Steamed rice rolls (Banh Uot)
- Address: Wet Rice Paper Rolls and Grilled Pork Noodle – Huyen Anh – 50 Kim Long, Hue.
Also known as “Banh Trang Uot”, steamed rice rolls are made from soft and moist rice paper that has been freshly steamed. Skilled Hue cooks wrap the rice paper with various herbs, betel leaves, and grilled meat to make the rolls. When eating, diners dip the rolls into a spicy garlic sauce that is perfectly made to their taste.
Banh Bot Loc (Bot loc Cake)
- Address: Quan 109 – Banh Beo – Nam – Loc – 109 Le Huan, Thuan Hoa Ward, Hue.
The texture of each dish is something that Hue locals love to create in their meals. Some tourists may find bánh bột lọc to be a strange and sticky dough. But that is part of the fun when enjoying the food. Tearing apart each translucent cake made from banana leaves reveals a filling of beautiful small shrimp and pork.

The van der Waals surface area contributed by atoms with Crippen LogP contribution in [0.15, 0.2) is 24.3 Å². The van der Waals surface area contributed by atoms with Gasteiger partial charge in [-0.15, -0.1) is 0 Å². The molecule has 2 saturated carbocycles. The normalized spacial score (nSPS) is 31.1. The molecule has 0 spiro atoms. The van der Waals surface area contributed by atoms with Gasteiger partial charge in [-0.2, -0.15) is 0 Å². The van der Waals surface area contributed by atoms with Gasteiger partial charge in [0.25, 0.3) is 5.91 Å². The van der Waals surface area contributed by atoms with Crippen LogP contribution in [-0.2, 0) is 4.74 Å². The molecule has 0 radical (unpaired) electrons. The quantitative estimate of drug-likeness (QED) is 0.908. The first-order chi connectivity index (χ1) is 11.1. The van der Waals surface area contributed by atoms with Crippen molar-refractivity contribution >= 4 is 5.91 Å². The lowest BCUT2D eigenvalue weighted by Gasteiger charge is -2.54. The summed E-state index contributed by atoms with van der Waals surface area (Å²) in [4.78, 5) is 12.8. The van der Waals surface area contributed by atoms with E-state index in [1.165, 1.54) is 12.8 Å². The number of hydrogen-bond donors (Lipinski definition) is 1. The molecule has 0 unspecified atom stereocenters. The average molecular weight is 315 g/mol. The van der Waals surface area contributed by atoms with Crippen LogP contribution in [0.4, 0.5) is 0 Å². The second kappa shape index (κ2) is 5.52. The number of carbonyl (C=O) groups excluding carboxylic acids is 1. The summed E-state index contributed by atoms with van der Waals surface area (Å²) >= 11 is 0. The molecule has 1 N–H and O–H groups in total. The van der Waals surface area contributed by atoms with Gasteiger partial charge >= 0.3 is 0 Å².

Bun Bo Hue
- O Van’s Hue-style beef noodle soup – usually sold out by 9 am – at Trinh Cong Son street.
- Ong Vong’s Hue-style beef noodle soup – sold in the afternoon around 2-3 pm – at Nguyen Du street.
- Ba Nga’s Hue-style beef noodle soup – sold in the evening – at 103 Xuân 68 street.
Mi, com hen (mussel noodles, rice)
- Mi Quang, rice with mussel – O Nho – 28 Pham Hong Thai. It’s so delicious that I can’t get enough of it, remember to add some Hue-style shrimp paste when eating.
- Hong Thuy’s mussel noodle – 88 Han Thuyen. This place is inside the citadel, very cool and comfortable to sit and eat.
How to find a restaurant with authentic Hue cuisine?
- The more secluded and deeper in an alley or side street the restaurant is, the better the authentic Huế taste.